If you haven't already done so, store the seeds in a cool, dry and dark place.  I like to use old glass canning jars with screw-top lids for storage.  They fit nicely on a basement cupboard shelf.  My basement stays at about 45-50 degrees in winter.  If yours is warmer, store the jars in the refrigerator instead.

Now is the perfect time to let me know if there are any special plants that you'd like me to grow from seed this season for your 2019 garden!  Last year we had requests for ornamental peppers and Mexican sunflowers, among other great plants.  Please contact Priscilla

Plant Pick: Plants to Attract Birds in Winter 
When it's dreary outside, why not have a few shrubs and trees visible from your window that will attract birds for a bit of color and motion?  It's also a good idea to attract birds to your property in all seasons to help manage insect populations.  Shelter and food are needed in winter especially.

Here are a few potential shrubs:

Winterberry, Ilex verticillata, requires male and female plants to make red berries.

Robin on Winterberry,
Ilex verticillata

Viburnum nudum
requires two clones (different varieties) to make fruits.

Viburnum nudum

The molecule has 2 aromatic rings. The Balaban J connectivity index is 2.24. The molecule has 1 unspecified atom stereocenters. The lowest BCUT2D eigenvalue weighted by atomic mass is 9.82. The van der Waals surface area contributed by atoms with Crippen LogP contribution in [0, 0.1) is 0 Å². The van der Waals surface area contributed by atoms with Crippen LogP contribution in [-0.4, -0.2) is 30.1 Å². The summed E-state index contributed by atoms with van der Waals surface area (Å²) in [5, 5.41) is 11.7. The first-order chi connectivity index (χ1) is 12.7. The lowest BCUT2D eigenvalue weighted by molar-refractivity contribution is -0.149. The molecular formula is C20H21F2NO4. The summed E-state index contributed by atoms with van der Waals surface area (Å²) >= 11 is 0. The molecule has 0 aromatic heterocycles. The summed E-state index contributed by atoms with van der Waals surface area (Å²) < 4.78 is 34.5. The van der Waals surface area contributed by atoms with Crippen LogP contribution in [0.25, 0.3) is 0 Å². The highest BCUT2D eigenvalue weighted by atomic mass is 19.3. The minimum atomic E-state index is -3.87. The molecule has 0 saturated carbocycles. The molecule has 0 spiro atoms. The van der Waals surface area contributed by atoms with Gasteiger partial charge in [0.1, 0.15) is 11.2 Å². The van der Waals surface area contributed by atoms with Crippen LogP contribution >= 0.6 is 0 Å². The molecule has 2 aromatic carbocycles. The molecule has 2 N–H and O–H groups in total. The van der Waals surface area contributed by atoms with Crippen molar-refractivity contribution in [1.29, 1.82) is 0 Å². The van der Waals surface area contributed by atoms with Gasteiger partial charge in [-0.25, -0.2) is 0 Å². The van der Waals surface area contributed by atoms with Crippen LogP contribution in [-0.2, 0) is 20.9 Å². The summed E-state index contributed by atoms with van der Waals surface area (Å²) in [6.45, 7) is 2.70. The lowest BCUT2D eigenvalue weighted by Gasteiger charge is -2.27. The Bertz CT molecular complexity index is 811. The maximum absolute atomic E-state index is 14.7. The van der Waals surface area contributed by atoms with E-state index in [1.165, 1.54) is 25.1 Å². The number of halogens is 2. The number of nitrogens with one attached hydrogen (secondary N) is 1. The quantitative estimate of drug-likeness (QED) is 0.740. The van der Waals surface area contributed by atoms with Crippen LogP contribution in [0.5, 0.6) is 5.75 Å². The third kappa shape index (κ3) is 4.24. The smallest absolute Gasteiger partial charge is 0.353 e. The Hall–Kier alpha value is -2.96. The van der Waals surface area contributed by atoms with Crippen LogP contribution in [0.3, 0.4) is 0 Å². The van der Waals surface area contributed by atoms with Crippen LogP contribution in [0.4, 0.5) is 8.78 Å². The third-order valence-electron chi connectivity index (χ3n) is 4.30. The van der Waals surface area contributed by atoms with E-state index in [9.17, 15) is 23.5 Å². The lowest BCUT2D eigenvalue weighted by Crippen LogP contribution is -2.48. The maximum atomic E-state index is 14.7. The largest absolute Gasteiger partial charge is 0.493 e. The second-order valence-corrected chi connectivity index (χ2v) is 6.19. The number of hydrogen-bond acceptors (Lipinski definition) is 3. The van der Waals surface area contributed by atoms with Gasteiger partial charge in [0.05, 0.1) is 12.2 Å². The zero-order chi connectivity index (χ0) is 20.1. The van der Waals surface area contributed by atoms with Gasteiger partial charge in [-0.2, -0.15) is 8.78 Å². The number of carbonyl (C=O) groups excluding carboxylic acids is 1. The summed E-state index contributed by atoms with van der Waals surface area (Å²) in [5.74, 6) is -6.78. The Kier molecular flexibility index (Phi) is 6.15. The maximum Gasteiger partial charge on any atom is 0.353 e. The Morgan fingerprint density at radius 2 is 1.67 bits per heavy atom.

Eastern red cedar, Juniperus virginiana, should be avoided if you have apples, crabapples or hawthornes due to the pass-back-and-forth disease called Cedar apple rust. 
Eastern Bluebird on Juniperus virginiana

In this case, substitute the native Balsam Fir, Abies balsamena.
Thrush in
Abies balsamena

Upcoming Pollinator Talk of Interest  
Sunday, February 10

Each winter, I chair a committee that presents a free horticultural talk in Groton, co-sponsored by  the Groton Garden Club and Nashua River Watershed Association.  This event is free thanks to funding from the Groton Commissioners of Trust Funds.

This year's speaker will be Tom Sullivan, owner/designer at Pollinators Welcome in Turner's Falls.  Tom is a graduate of the Conway School of Landscape Design and carved out an expertise in pollinators and the plants to attract them long before it became a hot topic.  He has much good knowledge to share with us, so please come!

Join us at the Groton Country Club, 94 Lovers Lane, Groton (just off Rt. 119 outside the center of town) at 2 pm.  There is a snow date of Sunday, February 17.  Attendees are welcome to dine before or after the lecture at the adjacent Groton Publick House.

Preregister to reserve your seat and get on the snow date contact list, 978-448-0299, or email
Priscilla's To-Do List for January
-Take a winter walk for exercise and to broaden your perspectives
-Check yourself for ticks after time outdoors if it is above freezing, as ticks will be active in all seasons at 32 degrees
-Start amaryllis and paperwhite bulbs indoors at warm temperatures
-Force hyacinth bulbs on water at cool temperatures (45 degrees ideal)
-Water houseplants infrequently and do not fertilize this month
-Remove dead or discolored leaves from houseplants when seen
-Inventory your collection of seed packets and plan reorders
-Inventory garden tools; sharpen and plan replacements or additions
-Begin planning your spring 2019 garden design

We are looking for a few more wonderful people to add to our staff for 2019. Please spread the word or let us know if you know someone who loves the outdoors and gardening. Contact Kimberly

Priscilla and the PBOG Crew